An excellent lens for wildlife or sports photography; hardly used and in perfect condition. Works with Canon’s extenders for extra focal length options.
PRICE: £800 + postage/delivery
Currently selling at Calumet Photo for £1239:
- Canon EF 100-400mm f/4.5-5.6 L IS USM
- Front and rear lens caps
- Lens hood ET-83C
- Hoya 77mm UV filter
- Lens case
- Tripod mount ring
The first EF lens with a zoom range from 100mm to 400mm, the EF 100-400mm f/4.5- 5.6L IS USM lens offers high resolution, superb contrast, neutral color balance, and Canon’s original built-in Image Stabilizer function. High zoom magnification is achieved by means of a 6-group configuration with 5 movable groups. Fluorite and Super UD glass completely eliminate secondary spectrum for superb color rendition. Autofocusing is fast and silent with Canon’s ring USM, and AF speed is further enhanced through an advanced, lightweight rear focusing design that incorporates a floating element for consistent image quality at all focusing distances from 5.9 ft. to infinity. This lens is also equipped with a dual-mode Image Stabilizer suitable for panning as well as stationary subjects. With full-time manual focus, one-touch zooming with a wide grip, and a special ring that permits adjustment of zooming friction, this is a lens that’s extremely easy to use, and ideal for a wide variety of applications including nature, wildlife, sports, and documentary photography.
A short ilm I shot about celebrated Brazilian photographer Sebastião Salgado; his new “Genesis” exhibition opened at London’s Natural History Museum in June 2013.
Two workers at Cargill’s buying station, San Pedro, Cote d’Ivoire. Officially “commended” at the Sony World Photography Awards
If you’re anywhere near London or planning to come,I urge you see Hockney at Royal Academy. Full of colourful surprises and more impressionist than pop-art. The best advertisement Yorkshire could have.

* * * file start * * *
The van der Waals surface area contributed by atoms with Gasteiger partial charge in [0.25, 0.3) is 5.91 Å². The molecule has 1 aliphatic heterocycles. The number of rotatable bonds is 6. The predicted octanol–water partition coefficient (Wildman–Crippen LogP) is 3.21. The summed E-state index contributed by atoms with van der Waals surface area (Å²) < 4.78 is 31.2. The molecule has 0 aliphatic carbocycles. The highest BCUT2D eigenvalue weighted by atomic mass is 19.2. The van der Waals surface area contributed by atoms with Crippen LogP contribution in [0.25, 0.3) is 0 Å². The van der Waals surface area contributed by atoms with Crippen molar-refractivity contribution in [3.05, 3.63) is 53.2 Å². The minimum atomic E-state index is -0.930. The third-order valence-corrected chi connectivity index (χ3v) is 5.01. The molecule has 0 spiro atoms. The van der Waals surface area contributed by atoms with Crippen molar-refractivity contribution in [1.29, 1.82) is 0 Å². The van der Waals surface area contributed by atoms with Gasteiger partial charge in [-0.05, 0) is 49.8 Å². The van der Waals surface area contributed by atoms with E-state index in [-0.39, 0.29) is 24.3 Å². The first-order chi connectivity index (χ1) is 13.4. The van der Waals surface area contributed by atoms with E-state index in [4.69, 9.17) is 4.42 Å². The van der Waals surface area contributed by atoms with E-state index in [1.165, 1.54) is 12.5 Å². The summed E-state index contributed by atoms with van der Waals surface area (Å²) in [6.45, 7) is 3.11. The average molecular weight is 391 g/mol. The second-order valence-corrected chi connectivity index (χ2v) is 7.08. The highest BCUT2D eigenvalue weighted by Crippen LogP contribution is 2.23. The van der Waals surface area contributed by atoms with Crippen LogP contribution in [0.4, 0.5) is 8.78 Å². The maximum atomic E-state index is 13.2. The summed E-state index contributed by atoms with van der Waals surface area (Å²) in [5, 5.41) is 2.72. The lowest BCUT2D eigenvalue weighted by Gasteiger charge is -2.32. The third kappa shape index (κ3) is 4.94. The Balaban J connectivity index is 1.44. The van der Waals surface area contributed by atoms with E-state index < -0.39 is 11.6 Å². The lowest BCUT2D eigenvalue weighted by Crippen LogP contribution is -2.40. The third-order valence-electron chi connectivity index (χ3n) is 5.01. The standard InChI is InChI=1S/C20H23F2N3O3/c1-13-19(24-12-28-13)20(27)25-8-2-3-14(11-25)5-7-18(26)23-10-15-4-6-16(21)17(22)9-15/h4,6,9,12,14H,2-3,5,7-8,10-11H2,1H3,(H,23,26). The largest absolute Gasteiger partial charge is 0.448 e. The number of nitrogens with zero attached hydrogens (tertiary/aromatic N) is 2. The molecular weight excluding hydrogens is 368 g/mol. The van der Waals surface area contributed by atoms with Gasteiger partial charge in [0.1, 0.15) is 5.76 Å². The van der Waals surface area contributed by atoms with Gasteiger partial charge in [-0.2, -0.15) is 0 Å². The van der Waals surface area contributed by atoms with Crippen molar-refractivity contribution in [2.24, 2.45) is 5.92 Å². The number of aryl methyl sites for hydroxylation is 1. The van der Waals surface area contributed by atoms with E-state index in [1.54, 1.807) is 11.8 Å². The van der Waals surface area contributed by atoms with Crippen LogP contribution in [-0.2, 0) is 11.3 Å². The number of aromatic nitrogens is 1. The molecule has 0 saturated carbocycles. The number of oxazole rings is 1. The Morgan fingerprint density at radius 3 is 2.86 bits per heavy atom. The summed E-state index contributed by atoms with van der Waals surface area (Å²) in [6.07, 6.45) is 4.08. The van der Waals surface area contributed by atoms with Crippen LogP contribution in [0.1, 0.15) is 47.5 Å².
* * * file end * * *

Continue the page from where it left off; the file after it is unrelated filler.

If I had to best describe my religious leanings, it would probably be ‘guarded atheist’, at least when it comes to the sort of God held up most major religions. That said, I was strangely drawn into one of my local churches this morning…more out of curiosity, than the need for a spiritual top up. My reward was to time my visit when the sun was perfectly placed to create, dare I say, a heavenly light show. It’s an effect I’ve often tried to re-create on film (or video camera) but it can be rather elusive. As the priest reminded me, the secret, is to fill the air with burning incense and let the smoke particles do their work.
Not your average solar engineer
I have just returned from a shoot in Tilonia, India; a remote village, about 200km south-west of Jaipur (Rajasthan). It was a fascinating trip for CNN International, covering the work of the Barefoot College, who train women from villages with no electricity, to become solar engineers. From Burkina Faso to Guatemala, Kenya to Colombia, the women spend six months learning how to make a variety of solar lamps and charges. Many of them have never even left their village before but when they return from India, they will carry home the gift of electricity to places that lie miles away from the national (electricity) grid. Barefoot’s founder is Sanjit ‘Bunker’ Roy who appeared in Time Magazine’s 2010 list of 100 most influential thinkers. My film from the trip will air on January 26th 2011, on CNN International’s Earth’s Frontiers or viewed online at http://edition.cnn.com/CNNI/Programs/earths.frontiers/